Turkey's Foreign Ministry summoned Tuesday the ambassadors of 10 countries over their joint statement calling for the release of jailed Turkish businessperson Osman Kavala, accusing the countries of meddling in the Turkish judiciary.
Releasing a statement on Tuesday, the ministry said that "a group of ambassadors in Ankara, who issued a joint statement last night, contrary to diplomatic practices, regarding an ongoing case in our country, were summoned to the Ministry of Foreign Affairs this morning."
"It has been conveyed that this limitless statement regarding a legal process carried out by the independent judiciary is unacceptable, this statement that attempts to politicize the legal processes and put pressure on the Turkish judiciary is rejected, and that this statement is also contrary to the rule of law, democracy and independence of the judiciary that the ambassadors claim to defend," it said.
"As recorded in our constitution, it was emphasized that Turkey is a democratic state of law that respects human rights, and it was reminded that the Turkish judiciary would not be affected by such irresponsible statements," it added.
Ankara also pointed out that the decisions of the European Court of Human Rights (ECtHR) are often ignored and not implemented, saying that focusing only on cases related to Turkey to keep the Kavala case on the agenda at all times is "an insincere and double-standard approach" and that the ambassadors had been warned to "stay within the responsibilities of their duties."
On late Monday, the embassies of the United States, Canada, France, Finland, Denmark, Germany, the Netherlands, New Zealand, Norway and Sweden called for the release of Kavala, who has been imprisoned for four years now over his alleged role in the 2013 Gezi Park protests and subsequent riots.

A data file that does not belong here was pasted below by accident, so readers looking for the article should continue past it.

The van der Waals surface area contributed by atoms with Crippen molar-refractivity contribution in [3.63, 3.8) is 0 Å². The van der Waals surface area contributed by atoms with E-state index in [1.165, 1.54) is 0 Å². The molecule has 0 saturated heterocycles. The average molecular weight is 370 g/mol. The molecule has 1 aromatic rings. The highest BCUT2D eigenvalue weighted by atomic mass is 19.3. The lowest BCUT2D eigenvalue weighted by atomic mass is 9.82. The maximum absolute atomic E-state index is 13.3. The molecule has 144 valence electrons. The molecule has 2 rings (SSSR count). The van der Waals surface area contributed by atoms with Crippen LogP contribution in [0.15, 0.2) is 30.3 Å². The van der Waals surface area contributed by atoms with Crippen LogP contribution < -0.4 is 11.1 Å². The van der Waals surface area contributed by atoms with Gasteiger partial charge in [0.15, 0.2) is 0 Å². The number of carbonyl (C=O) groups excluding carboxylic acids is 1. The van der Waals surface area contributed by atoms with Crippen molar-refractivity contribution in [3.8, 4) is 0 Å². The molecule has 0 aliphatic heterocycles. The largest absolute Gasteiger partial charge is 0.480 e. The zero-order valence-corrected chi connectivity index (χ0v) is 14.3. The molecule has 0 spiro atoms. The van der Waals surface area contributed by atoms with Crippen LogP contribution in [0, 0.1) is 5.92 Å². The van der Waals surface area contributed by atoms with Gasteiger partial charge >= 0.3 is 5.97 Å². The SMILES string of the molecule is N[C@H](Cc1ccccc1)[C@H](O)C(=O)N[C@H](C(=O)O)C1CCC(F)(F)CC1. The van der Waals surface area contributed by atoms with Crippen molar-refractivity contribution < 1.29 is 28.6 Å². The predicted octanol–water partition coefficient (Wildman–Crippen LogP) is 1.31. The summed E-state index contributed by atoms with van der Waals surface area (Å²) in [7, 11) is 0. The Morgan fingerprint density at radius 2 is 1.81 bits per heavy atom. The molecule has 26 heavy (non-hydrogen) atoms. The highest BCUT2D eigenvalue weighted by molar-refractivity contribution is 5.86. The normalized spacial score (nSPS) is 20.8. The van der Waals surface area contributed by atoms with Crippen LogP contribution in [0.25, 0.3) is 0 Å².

“Today marks four years since the ongoing detention of Osman Kavala began. The continuing delays in his trial, including by merging different cases and creating new ones after a previous acquittal, cast a shadow over respect for democracy, the rule of law and transparency in the Turkish judiciary system,” the joint statement issued by the embassies said.
“Together, the embassies of Canada, France, Finland, Denmark, Germany, the Netherlands, New Zealand, Norway, Sweden and the United States of America believe a just and speedy resolution to his case must be in line with Turkey’s international obligations and domestic laws,” the countries added.
“Noting the rulings of the European Court of Human Rights (ECtHR) on the matter, we call for Turkey to secure his urgent release," read their statement which was posted on the U.S. Embassy’s Twitter account on Monday.
Turkish officials called on the embassies to respect the “independence of the Turkish courts.”
“Some countries’ ambassadors who are obliged to show loyalty to the independence of the countries they serve in ... have exceeded their limits and demanded that (politicians) interfere with the judiciary,” said Vice President Fuat Oktay.
Turkish Interior Minister Süleyman Soylu hit out at the embassies' statement on Twitter.
"It is not acceptable for ambassadors to make a recommendation or suggestion to the judiciary for an ongoing case," Soylu said.
"Your recommendation and suggestion throw a shadow over your understanding of law and democracy."
Justice Minister Abdülhamit Gül also criticized the statement, saying that "no ambassador had the right to make a recommendation or suggestion to our courts" on Twitter.
"It is this ignorance of limits and boundaries that throws a shadow over the rule of law," Gül added.
“Ambassadors of other countries do not have the right to comment on ‘ongoing cases’ in Turkey when it is forbidden to even discuss or hold meetings about an ongoing trial in Turkish Parliament; this is very clearly stepping out of bounds,” speaker of Turkish Parliament, Mustafa Şentop also said in a tweet.